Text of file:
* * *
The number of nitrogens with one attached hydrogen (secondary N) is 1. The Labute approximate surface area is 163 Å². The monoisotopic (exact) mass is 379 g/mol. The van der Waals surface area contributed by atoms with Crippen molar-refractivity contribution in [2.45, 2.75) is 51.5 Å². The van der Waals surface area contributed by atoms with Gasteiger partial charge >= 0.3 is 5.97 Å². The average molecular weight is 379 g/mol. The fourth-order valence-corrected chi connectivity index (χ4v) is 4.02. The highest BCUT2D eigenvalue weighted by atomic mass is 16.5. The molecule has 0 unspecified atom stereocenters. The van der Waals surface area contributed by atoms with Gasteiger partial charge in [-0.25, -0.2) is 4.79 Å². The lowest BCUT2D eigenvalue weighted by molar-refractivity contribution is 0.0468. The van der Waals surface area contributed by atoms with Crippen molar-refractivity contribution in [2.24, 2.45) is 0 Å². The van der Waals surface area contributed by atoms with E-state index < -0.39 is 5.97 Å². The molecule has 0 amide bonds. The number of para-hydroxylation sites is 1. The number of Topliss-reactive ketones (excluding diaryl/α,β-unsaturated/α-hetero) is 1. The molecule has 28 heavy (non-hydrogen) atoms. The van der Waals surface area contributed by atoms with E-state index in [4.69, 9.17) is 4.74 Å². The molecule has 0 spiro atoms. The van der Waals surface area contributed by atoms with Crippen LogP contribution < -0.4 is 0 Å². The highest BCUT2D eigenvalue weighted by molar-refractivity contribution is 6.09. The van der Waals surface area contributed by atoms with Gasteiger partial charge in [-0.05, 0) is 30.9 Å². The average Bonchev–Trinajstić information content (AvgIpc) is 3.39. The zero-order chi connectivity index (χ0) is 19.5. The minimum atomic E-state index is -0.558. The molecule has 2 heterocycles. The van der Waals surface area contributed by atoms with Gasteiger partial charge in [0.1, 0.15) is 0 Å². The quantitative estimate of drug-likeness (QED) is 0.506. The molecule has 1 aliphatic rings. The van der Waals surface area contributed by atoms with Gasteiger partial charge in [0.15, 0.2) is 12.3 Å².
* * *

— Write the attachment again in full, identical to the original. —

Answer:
The number of nitrogens with one attached hydrogen (secondary N) is 1. The Labute approximate surface area is 163 Å². The monoisotopic (exact) mass is 379 g/mol. The van der Waals surface area contributed by atoms with Crippen molar-refractivity contribution in [2.45, 2.75) is 51.5 Å². The van der Waals surface area contributed by atoms with Gasteiger partial charge >= 0.3 is 5.97 Å². The average molecular weight is 379 g/mol. The fourth-order valence-corrected chi connectivity index (χ4v) is 4.02. The highest BCUT2D eigenvalue weighted by atomic mass is 16.5. The molecule has 0 unspecified atom stereocenters. The van der Waals surface area contributed by atoms with Gasteiger partial charge in [-0.25, -0.2) is 4.79 Å². The lowest BCUT2D eigenvalue weighted by molar-refractivity contribution is 0.0468. The van der Waals surface area contributed by atoms with Crippen molar-refractivity contribution in [2.24, 2.45) is 0 Å². The van der Waals surface area contributed by atoms with E-state index < -0.39 is 5.97 Å². The molecule has 0 amide bonds. The number of para-hydroxylation sites is 1. The number of Topliss-reactive ketones (excluding diaryl/α,β-unsaturated/α-hetero) is 1. The molecule has 28 heavy (non-hydrogen) atoms. The van der Waals surface area contributed by atoms with E-state index in [4.69, 9.17) is 4.74 Å². The molecule has 0 spiro atoms. The van der Waals surface area contributed by atoms with Crippen LogP contribution < -0.4 is 0 Å². The highest BCUT2D eigenvalue weighted by molar-refractivity contribution is 6.09. The van der Waals surface area contributed by atoms with Gasteiger partial charge in [-0.05, 0) is 30.9 Å². The average Bonchev–Trinajstić information content (AvgIpc) is 3.39. The zero-order chi connectivity index (χ0) is 19.5. The minimum atomic E-state index is -0.558. The molecule has 2 heterocycles. The van der Waals surface area contributed by atoms with Gasteiger partial charge in [0.1, 0.15) is 0 Å². The quantitative estimate of drug-likeness (QED) is 0.506. The molecule has 1 aliphatic rings. The van der Waals surface area contributed by atoms with Gasteiger partial charge in [0.15, 0.2) is 12.3 Å².